Former FBI Director Louis Freeh Lauds Fraud Examiners
Former FBI director Louis Freeh addressed the ever-growing problem of financial fraud in a speech before the Association of Certified Fraud Examiners at the ACFE's annual conference in San Antonio, Texas, on Monday, pointing out that some of the original FBI members were accountants.
Freeh worked at one time in the same office as ACFE founder Dr. Joseph Wells and noted that Certified Fraud Examiners continue to play a key role in FBI investigations. “In all of the matters that Joe mentioned, I had CFE members accompanying me and involved very, very heavily in investigations,” he said. “What's critical about your organization and your reputation is the interaction and the interconnectivity that you bring between the government and the private anti-fraud community and establishment. That did not exist for many years. For most of the history of my great organization, the FBI, the interaction—not just with our state and local counterparts, but with private industry—was very meager. As a result, a lot of great results and a lot of great achievements were not able to take place.”
Freeh noted that the ACFE has many foreign members and pointed out that he was able to open up dozens of FBI offices abroad, which turned out to be a great advantage to the United States, particularly after 9/11. “Just as importantly, all of the cases that we work, whether it's a money laundering case or a drug case or even a corruption case today, requires tremendous cooperation and interaction between many multiple, complex, and at even at times adverse foreign police forces and security services. Being able to do that, and you to do it, on a private level is very, very critical.”
Freeh, who now heads the risk management firm Freeh Group International Solutions, discussed some of the ways that financial investigations have changed over the years, especially with the technology available to investigators.
In one organized crime case in the 1970s, FBI investigators asked the crime lab to send them their best hidden microphone that they could plant on one informant. “They sent up a pair of shoes,” said Freeh. “The microphone was embedded in a shoe. The problem was it was a 12 and a half quadruple-E shoe. The first statement by a subject on the tape was, 'John, what's the matter with your feet?'”
In another case, he was able to give a wireless transmitter to an informant to wear. “Unlike a lot of the adversaries you deal with, we had thankfully some not-so-sophisticated adversaries,” said Freeh. “We had a case once in Miami where the witness had a T4 transmitter in his pocket. We were outside in the car listening to the conversation. In the course of his discussion in the men's room, he loses the T4 and it goes bouncing across the marble floor. He's with a very powerful, very bad organized crime guy. The lucky part is he was very smart and he said, 'Oh, my goodness, that's my pacemaker.' And the subject picked it up and said, 'Oh, I'm sorry. I didn't know you had a heart condition.'”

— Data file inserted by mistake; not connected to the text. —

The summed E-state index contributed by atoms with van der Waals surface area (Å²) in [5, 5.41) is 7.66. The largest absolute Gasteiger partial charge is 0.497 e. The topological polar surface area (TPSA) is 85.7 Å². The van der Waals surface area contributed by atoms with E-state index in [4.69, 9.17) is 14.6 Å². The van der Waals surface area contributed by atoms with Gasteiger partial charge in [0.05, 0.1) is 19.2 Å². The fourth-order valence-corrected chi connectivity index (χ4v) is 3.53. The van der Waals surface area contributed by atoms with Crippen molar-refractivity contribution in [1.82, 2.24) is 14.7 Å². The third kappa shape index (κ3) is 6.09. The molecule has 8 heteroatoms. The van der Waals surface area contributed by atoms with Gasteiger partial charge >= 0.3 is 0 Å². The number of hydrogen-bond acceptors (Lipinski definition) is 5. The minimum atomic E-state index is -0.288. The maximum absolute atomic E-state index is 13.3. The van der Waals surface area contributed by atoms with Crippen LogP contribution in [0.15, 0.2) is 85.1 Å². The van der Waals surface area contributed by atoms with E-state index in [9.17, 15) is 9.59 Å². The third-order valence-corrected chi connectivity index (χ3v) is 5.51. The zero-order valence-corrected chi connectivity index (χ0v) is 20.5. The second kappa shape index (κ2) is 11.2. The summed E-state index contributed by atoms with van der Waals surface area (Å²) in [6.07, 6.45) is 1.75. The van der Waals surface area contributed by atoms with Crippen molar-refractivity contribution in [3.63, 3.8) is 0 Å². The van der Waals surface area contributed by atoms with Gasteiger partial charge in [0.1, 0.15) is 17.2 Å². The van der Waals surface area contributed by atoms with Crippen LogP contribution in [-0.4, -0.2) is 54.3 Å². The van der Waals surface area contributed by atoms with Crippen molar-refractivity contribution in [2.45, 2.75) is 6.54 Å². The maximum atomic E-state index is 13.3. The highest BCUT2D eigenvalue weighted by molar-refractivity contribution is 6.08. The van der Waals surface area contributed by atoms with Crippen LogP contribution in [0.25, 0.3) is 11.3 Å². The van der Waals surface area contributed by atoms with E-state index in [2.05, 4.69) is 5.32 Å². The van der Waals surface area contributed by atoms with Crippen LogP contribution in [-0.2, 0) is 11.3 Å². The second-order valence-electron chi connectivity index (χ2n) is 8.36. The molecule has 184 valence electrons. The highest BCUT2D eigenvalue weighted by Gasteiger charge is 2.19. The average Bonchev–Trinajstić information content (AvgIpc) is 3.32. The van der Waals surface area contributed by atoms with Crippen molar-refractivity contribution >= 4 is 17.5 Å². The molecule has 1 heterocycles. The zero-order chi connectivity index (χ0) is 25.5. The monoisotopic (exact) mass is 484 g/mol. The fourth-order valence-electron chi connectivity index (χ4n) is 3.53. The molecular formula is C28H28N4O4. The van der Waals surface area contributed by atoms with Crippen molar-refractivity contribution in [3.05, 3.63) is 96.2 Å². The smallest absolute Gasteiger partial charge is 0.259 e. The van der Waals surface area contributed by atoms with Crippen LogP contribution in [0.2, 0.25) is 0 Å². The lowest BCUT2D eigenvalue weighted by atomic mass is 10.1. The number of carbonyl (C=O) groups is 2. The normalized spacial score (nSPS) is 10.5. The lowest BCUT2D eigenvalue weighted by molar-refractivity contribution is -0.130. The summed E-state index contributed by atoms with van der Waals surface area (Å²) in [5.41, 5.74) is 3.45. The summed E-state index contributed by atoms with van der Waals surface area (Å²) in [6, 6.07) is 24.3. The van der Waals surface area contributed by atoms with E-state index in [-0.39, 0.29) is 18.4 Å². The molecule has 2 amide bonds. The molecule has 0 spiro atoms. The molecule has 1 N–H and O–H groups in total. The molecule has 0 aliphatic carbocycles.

In another case, the FBI got a court order for a wiretap, but were warned by an informant that they would never be able to get a recording of an incriminating phone call between the suspects. “The informant told us, 'You're wasting your time. These guys will never talk on the phone because they realize you're probably recording them.'” For the next four months, the FBI recorded them on the phone talking to each other in a whisper.
“There were some advantages which you don't have today dealing with the Bernie Madoffs of the world and some of the other very sophisticated cases,” said Freeh.
Freeh pointed out that the ACFE brings experience and depth to investigations and that many members of the FBI and the IRS are CFEs. “The synergies and the ability to share information is unprecedented in our history,” he said.
Freeh reviewed the history of the FBI, noting that it was formed in 1908 by President Theodore Roosevelt, who had once been New York City's police commissioner. “When he asked around in the Department of Justice, 'Who does our investigations?' they said, 'The people over in the Treasury Department do them.' So the first [employees of the] Bureau of Investigation were not gunslingers or bank robbery investigators, they were accountants. They had no weapons. They had no authority to arrest anybody. That didn't come until 1933, but it evolved due to the necessity of being able to deal with financial crime.”